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How Temperature Affects Your MS

By Daryl H. Bryant (764 words)
Posted in Living with MS on August 6, 2015

There are (2) comments permalink

How Temperature Affects Your MS

If you’re suffering from Multiple Sclerosis, then you know that temperature changes – even the slightest ones – can have a huge effect on your symptoms. As we head into the hottest month of the summer and later into fall and winter, the warm and cold temperature changes may cause a few symptom outbreaks you were unprepared for. 

You may experience changes in your mood or appetite, loss of vision, or have trouble holding on to your train of thought. Whatever your symptoms, we offer a few tips for counteracting these hot and cold outbreaks. The more you know about how temperature affects your MS, the more you’ll be able to prepare yourself against symptom outbreaks.

Vision Loss

When it comes to temperature changes, vision loss is one of the most common symptoms. Many MS patients suffer from optic neuritis, or inflammation of the optic nerve, which means vision can get blurry or be temporarily lost during symptom outbreaks. 

In the heat especially, many MS patients experience blurry vision or complete loss of vision, but extreme cold temperatures can cause this outbreak as well. This is because the change in core body temperature causes the optic nerve to react, which doctor’s call the Uhthoff’s Phenomenon after the physician who discovered it. 

Remember, if you experience vision loss, it will only be temporary. 

What you can do about it: 
Once your body temperature returns to normal, your vision will be less blurry. If you are experiencing changes in your vision, stop whatever you are doing and immediately move to a more moderately temperate space until your vision returns. 

Cognitive Symptoms

A few years ago the Kessler Foundation produced a study monitoring the cognitive performance of MS patients during hot, summer days. Participants took a basic IQ test, and over 70% of the participants scored lower on the test during the hotter afternoons. 

This means that those of us suffering from cognitive symptoms and lapses have to take better care of ourselves during days of extreme heat. 

Cognitive symptoms often appear as lapses in train of thought, lapses in memory, inability to stay focused, and slow recall. 

What you can do about it:
If you feel these symptoms creeping up on you, try and move yourself to cooler area either back inside or to a cooler part of your home or office. Bring cold packs with you so that you can rest on your forehead or the back of your neck in order to bring down your body’s core temperature and reduce your cognitive symptoms.

Balance & Numbness

Muscle weakness is common among those with heat-sensitive symptoms. You may also notice a numbness in your limbs when your body temperature changes, or you may have shakes or tremors when it gets too hot or too cold outside. 

The heat in particular can take a toll on your muscle strength, which in turn can affect your balance, your spasticity, and your ability to walk. This is because increased body heat can make it difficult for messages to pass along the damaged nerves. Heat aggravates neurons, making it difficult for your brain to communicate with your limbs.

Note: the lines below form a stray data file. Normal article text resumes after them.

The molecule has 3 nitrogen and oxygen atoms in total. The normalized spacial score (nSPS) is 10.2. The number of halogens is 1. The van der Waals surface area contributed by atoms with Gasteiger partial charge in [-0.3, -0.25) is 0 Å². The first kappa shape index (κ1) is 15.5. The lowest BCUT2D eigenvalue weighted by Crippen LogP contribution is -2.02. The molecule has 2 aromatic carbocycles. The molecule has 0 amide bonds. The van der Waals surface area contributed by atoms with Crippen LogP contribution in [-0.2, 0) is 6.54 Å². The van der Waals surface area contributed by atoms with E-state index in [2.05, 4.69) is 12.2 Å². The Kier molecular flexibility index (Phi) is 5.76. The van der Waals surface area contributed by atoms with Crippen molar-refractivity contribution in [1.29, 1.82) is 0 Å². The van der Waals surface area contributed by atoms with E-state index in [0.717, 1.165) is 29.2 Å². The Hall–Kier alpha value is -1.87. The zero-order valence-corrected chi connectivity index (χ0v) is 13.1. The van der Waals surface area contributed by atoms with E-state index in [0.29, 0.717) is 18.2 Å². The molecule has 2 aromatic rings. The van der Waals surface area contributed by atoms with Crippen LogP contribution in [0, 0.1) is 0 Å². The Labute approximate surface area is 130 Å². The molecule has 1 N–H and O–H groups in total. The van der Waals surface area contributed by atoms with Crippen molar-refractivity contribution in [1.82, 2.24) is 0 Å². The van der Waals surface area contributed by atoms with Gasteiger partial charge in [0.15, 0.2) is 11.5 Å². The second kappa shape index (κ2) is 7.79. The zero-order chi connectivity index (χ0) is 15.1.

What you can do about it:
If this is the case, find a comfortable place to sit and rest indoors or in a more temperate environment until your symptoms disappear and you can move comfortably again. 


Fatigue and exhaustion are common symptoms aggravated by temperature changes, and feeling too hot or too cold can drain your energy. Your body will go into overdrive in order to counteract the sudden symptom outbreak brought on by the temperature, resulting in your physical and mental exhaustion. 

What you can do about it: 
In order to avoid fatigue, avoid changes in temperature as best as you can. Many patients experience fatigue even during the slightest temperature changes, so it is important to carry cooling packs or warm clothes with you if you plan on being outdoors for a long period of time. 

What are you doing about temperature changes? 

Whatever your existing symptoms, changes in temperature can make them worse for a short time. Remember that these heat-insensitive or cold-intolerant symptom outbreaks are not true MS relapses, and they will disappear once your body returns to its normal temperature. 

The trick to reducing your MS symptoms is to recognize when your symptoms are getting worse and to counteract them right away by moving to a more comfortable environment until they disappear. 
Staying one step ahead of your symptoms is your best bet to living symptom free, and understanding how temperature affects your MS symptoms will give you the knowledge you need to stay on top of your MS.

Comments (2)

Jenn posted on: August 6, 2015

Humid heat really gets my ms, but when I go to the eastern side of WA state where it is a dry heat I feel awesome. I generally go to eastern wa. in the summer and camp, and the heat can be up to 100 degrees and it doesn't bother me and I feel happy,but here on the Western side it is generally a humid heat and it makes me bitchy, tired, cognition is yucky.

Daryl posted on: August 7, 2015

Jenn, I completely agree with you about the humidity. I live in NJ and it's humid half of the year. I do much better in the fall and winter months as the NJ summer heat and humidity is brutal sometimes. Although I work in an office environment every day, so the A/C definitely helps :)

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